Have you had ever had a life-changing experience around children?
An experience which changed you and your life for ever?
Today I am going to share a key experience from my life – and also the incredible and moving story of baby India. You will then understand and appreciate exactly why I am taking part in the London Marathon this coming Sunday.
I have had 2 life-changing experiences around children – one of them was when I experienced unconditional love for the first time in South India whilst visiting Nirvana School.
A few years before this, I went through an experience which affected me deeply – and it was only recently that I had a sense of completion.
We are talking about a time over 20 years ago. My eldest brother’s wife was expecting twins and there was much excitement in the family – my parents especially looked forward to their first grandchildren.
One evening I got the call that the twins, both baby boys, had arrived prematurely and I rushed off in total excitement to see my newly born nephews. But it was only at the hospital that I found out how just premature they were – and how seriously ill. They had been put into intensive care straight away.
Even worse news was being told that one of the babies was really weak, under-developed and unlikely to survive for more than a few days. But the prognosis was very promising for his twin brother.
As you can imagine, we were all in shock – the good news followed by such devastating news. I still remember to this day how what sustained and encouraged us was the incredible kindness and support from all the hospital staff. Such tender kindness was so welcome during those torrid days.
Four days after the birth of the twins, the doctors told us that they were losing the battle to save the weaker twin and it was only a matter of a couple of hours.
So they gave us the space to be alone so we could say some final prayers and be with the baby.
There we were, the entire family in a private room and we were handed a tiny bundle. We then said some prayers around my little nephew, smaller than a 2 lb bag of sugar- and even lighter.
Having seen the little guy previously just through his incubator, it felt so good to actually hold him – incredibly tender and fragile looking and yet so much personality and presence already after his first 4 days of life.
It was an incredibly poignant and sad moment in my life to feel this little guy, his heart pumping away and his tiny nostrils fighting to take in some last gasps of oxygen.
I can’t even being to imagine what his mother and father were going through. As for my own parents, they were trying to keep a strong facade but I could tell just how hard it was for them too.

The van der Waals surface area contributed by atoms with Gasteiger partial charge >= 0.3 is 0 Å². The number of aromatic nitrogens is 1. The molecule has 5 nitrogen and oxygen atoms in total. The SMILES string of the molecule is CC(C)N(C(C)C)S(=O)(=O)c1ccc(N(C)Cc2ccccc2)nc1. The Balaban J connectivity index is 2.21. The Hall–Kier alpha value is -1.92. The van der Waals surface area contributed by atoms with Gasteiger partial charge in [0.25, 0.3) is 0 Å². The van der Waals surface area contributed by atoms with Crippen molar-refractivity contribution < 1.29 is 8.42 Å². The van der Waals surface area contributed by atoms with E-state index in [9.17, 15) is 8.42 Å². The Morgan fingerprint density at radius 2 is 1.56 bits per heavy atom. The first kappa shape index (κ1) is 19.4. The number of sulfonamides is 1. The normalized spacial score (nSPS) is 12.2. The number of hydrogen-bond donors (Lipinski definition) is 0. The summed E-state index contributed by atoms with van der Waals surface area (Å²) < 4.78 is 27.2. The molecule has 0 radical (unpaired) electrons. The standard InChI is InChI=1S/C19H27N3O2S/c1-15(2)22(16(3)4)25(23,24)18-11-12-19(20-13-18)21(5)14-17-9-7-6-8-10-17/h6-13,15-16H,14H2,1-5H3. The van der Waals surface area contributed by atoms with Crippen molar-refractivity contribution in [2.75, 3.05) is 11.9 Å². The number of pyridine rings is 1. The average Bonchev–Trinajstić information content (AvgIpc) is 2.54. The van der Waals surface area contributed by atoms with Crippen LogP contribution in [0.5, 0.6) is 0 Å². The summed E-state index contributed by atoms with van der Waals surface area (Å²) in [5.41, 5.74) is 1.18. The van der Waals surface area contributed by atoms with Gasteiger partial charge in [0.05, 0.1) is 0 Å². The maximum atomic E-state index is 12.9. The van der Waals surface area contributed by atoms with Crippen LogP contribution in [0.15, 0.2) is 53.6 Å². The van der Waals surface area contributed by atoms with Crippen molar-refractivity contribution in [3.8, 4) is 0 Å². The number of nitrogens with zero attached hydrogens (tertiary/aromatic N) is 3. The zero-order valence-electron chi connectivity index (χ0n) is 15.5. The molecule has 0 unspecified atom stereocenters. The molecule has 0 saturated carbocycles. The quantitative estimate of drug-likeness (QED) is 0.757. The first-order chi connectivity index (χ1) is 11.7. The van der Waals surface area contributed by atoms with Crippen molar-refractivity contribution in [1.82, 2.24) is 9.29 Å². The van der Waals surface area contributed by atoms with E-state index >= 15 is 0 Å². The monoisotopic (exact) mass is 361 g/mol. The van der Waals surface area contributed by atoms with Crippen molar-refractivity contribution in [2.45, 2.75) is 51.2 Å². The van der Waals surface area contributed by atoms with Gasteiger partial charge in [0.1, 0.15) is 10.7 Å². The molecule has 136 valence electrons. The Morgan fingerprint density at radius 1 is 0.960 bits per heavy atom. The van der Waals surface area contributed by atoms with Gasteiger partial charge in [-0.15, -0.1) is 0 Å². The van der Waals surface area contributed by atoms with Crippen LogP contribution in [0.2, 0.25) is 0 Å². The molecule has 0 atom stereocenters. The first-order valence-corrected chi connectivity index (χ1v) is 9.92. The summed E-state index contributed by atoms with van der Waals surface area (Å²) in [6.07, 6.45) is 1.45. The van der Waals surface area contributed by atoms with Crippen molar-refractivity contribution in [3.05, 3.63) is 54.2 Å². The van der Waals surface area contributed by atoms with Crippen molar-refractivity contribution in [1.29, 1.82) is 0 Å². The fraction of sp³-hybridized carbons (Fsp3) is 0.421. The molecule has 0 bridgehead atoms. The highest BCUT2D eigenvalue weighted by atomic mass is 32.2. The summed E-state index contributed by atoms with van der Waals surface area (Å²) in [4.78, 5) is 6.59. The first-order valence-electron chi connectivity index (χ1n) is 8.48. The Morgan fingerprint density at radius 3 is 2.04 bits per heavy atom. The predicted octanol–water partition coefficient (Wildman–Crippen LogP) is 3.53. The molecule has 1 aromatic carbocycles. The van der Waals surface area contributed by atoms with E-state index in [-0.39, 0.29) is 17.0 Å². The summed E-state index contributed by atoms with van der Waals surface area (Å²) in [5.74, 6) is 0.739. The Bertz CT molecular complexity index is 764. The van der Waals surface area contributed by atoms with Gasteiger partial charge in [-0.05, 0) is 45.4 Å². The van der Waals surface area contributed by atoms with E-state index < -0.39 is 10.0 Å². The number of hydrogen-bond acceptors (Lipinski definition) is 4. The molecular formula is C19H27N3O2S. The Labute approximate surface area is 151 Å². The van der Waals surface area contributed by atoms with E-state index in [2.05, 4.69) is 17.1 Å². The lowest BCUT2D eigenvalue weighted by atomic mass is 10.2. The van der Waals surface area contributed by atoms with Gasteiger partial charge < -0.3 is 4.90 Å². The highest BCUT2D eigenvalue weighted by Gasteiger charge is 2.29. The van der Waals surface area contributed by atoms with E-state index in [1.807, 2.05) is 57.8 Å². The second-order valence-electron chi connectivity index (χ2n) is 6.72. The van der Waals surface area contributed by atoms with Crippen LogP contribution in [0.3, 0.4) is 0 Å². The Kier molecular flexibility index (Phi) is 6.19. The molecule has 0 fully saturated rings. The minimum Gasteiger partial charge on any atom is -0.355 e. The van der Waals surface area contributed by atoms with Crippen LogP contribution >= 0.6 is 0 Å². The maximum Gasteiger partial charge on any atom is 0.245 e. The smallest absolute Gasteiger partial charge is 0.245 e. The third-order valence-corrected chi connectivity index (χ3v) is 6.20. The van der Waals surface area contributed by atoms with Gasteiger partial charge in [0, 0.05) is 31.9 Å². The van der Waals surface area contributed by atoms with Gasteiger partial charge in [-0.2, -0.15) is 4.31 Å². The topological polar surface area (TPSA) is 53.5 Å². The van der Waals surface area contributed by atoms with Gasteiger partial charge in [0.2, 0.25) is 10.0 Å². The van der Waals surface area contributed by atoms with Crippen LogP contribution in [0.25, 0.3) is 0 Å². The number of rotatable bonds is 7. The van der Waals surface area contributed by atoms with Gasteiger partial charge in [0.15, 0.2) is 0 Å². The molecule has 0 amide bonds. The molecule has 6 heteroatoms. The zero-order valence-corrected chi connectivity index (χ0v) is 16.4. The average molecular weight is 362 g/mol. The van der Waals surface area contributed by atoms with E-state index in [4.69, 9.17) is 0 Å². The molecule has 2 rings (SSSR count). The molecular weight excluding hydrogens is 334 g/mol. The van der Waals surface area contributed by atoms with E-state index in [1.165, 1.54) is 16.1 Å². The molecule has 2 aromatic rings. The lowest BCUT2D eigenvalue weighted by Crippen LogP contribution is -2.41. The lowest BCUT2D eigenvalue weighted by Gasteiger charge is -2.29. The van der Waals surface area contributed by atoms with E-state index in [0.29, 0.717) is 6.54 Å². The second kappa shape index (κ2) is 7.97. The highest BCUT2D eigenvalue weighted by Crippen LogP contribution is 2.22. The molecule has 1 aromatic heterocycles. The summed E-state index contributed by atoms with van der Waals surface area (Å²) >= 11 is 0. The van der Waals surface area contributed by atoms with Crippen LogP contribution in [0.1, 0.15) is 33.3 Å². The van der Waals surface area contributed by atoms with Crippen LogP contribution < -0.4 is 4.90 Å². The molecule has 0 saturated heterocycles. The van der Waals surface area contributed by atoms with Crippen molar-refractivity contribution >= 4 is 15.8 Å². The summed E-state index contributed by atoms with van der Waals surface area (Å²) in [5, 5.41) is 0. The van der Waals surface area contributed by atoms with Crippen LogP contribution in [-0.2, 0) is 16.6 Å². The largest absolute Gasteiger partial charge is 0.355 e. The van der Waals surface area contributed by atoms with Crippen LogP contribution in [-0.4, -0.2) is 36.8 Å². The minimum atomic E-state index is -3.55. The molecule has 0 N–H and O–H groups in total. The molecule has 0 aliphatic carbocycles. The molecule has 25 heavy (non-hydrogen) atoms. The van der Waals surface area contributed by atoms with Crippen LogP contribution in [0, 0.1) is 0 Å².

And then it happened – the baby was in my arms and I could feel the heart beating ever so slightly – and then no more. A life had been extinguished even before it had much of a chance.
That life-changing moment stayed with me forever. Feelings of helplessness, sadness, anger all came up – only to be suppressed forever. Or for many years anyway, until I visited Nirvana School, where I learnt once again the joy of being around children.
And the other tiny twin nephew? He stayed in hospital for another 4 weeks and slowly but surely put on some weight. From being just 3 lb of weight at birth, he is now a gangling young man and is following a promising career in IT and Banking – and of course we are all very fond and proud of him.
The hospital held a small service for my nephew – and after that, as a family, we got on with our lives. We were not even sure if and where he had been buried. Through our grief, we didn’t even follow up – and looking back, maybe we were simply in denial.
Over the years I wondered where he had been buried and I thought of investigating but just found it too painful to even think about it.
Roll on many years – and over the last two years, I felt it was finally time for some closure and I contacted the relevant hospital and cemeteries but didn’t get anywhere.
Then a miracle happened – going through my late father’s files last Xmas, I found a little postcard meticulously filed away – and on it was the Birmingham cemetery address, section and plot number
Two weeks ago, on a glorious spring day, we finally visited my late nephew’s tiny grave – it was a poignant moment in our lives, and especially for his twin brother.
It felt like closure in a way, and yet a reminder of someone who is very much part of our lives. His soul lives on amongst us.